When I created this blog, many early posts focused on technology. Long-time readers probably remember the mantra “competence includes tech competence.” Key points included:
- At some point, a basic understanding of technology that impacts client matters is required.
- Technology is always evolving.
- Even if you don’t know everything about a new technology, sometimes it helps to analogize to a “paper” or “real life” situation.
Weaved into the messaging was a reminder that “but I don’t even know how that stuff works!” likely won’t excuse a violation of the Rules of Professional Conduct. Which is why today’s story so interests me.
As reported by the ABA Journal, the New Jersey Supreme Court recently dismissed disciplinary charges against a lawyer whose paralegal had obtained information directly from a represented adverse party via Facebook. Law360 and Law.com also reported the opinion.
First, I’m going to summarize what happened. Then, I’m going to share several of the New Jersey Supreme Court’s statements with which I agree, and one that gives me pause.
Flashback to 2007. Yes, 2007. Plaintiff, a police officer, was struck by a police car while exercising in the police station’s parking lot. Plaintiff sued the police department. Plaintiff claimed significant injuries.
Attorney represented the Department. In 2008, Attorney instructed Paralegal to “conduct internet research” into Plaintiff. Paralegal found Plaintiff’s Facebook page.
With respect to what happened next, here’s what’s not in dispute:
At a time when Attorney knew that Plaintiff was represented, Paralegal became Facebook friends with Plaintiff. Paralegal found a video showing Plaintiff wrestling. Paralegal downloaded the video and gave it to Attorney. Attorney believed that the video was made after Plaintiff was struck by the police car. So, another lawyer in Plaintiff’s firm asked questions about the video during Plaintiff’s deposition. Afterwards, Attorney forwarded the video and other postings to Plaintiff’s Counsel. Never having consented to direct communication with Plaintiff, Counsel filed an ethics complaint against Attorney.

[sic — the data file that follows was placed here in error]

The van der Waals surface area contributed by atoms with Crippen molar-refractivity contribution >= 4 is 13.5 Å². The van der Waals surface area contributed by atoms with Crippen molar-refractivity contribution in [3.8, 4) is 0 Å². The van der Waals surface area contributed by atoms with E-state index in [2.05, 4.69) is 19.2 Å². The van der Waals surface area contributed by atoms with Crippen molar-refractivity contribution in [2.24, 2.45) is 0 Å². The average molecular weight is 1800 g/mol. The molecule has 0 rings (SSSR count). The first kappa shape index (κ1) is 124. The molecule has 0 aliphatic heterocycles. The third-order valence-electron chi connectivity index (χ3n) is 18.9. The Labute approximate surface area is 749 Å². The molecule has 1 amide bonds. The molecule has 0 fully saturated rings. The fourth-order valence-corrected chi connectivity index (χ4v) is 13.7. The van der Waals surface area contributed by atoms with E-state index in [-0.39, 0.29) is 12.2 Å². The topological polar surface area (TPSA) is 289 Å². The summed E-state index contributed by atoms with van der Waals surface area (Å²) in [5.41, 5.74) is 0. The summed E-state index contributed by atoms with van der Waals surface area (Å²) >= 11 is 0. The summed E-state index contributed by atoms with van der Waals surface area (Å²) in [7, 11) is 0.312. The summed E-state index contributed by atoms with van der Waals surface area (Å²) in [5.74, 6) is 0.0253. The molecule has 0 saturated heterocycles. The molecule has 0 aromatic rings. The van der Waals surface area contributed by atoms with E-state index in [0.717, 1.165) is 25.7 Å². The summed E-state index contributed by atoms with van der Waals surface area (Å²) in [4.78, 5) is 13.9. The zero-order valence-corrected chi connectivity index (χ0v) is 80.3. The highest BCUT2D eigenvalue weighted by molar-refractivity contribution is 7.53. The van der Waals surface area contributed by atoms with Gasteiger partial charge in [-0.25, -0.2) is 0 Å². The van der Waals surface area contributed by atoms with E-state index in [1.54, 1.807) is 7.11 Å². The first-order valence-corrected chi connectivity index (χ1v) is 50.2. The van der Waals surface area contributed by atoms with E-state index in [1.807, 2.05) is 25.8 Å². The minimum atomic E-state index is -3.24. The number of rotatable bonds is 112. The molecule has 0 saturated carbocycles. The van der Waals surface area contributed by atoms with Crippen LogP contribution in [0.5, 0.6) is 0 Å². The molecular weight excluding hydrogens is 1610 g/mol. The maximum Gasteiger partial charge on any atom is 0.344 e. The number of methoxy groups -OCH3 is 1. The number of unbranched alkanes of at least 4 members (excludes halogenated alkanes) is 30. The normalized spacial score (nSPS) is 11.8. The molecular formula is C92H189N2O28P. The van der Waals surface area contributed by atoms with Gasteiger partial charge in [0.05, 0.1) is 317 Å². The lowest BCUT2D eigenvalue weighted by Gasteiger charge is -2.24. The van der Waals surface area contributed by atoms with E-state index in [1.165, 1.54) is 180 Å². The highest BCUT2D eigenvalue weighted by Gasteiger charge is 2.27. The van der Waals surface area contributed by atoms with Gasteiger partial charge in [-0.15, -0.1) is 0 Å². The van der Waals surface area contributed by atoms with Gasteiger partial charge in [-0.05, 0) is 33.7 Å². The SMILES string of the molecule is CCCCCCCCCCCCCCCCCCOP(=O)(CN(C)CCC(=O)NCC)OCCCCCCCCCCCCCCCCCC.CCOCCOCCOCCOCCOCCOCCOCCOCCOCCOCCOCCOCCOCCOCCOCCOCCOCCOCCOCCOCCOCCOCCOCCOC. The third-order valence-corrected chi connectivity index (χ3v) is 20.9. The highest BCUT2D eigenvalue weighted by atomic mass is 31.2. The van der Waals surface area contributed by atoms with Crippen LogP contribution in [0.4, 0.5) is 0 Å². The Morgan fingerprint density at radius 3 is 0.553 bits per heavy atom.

Not all was undisputed. At a disciplinary hearing that, for reasons not important here, did not happen until April 2018, different versions of what else happened next emerged.
Paralegal’s version: for a while, Plaintiff’s Facebook account was public, Paralegal monitored the account, and reported publicly available information to Attorney. The account became private. Paralegal told Attorney that the only way to continue to monitor the account was to become Facebook friends with Plaintiff. Attorney did not seem to understand Facebook privacy settings or friend requests and instructed Paralegal to send a message that would grant access to Plaintiff’s postings. Paralegal sent a Facebook message to Plaintiff stating that Plaintiff looked like Paralegal’s favorite hockey player. Plaintiff responded with “flirtatious messages” and a friend request. Paralegal accepted the request and resumed monitoring the account.
Plaintiff’s version: the account was always private. Paralegal sent a friend request that Plaintiff accepted. Plaintiff messaged Paralegal, asking who Plaintiff was. Paralegal replied that Plaintiff looked like Paralegal’s favorite hockey player. Nothing in Paralegal’s profile or reply indicated that Paralegal worked with Attorney.
Attorney: I told Paralegal to conduct internet research. Back then, I didn’t know what it meant to be Facebook friends or that Facebook offered various privacy settings. I did not tell Paralegal to friend Plaintiff. I told Plaintiff to monitor any information about the lawsuit that Plaintiff posted to the internet. I believed that information posted to Facebook was available to all and that the duties of competence and diligence that I owed to my client required me to review such information.
Over many years, the case worked its way through New Jersey’s disciplinary system. Eventually, at the trial level, a Special Master concluded that Attorney did not violate the Rules of Professional Conduct.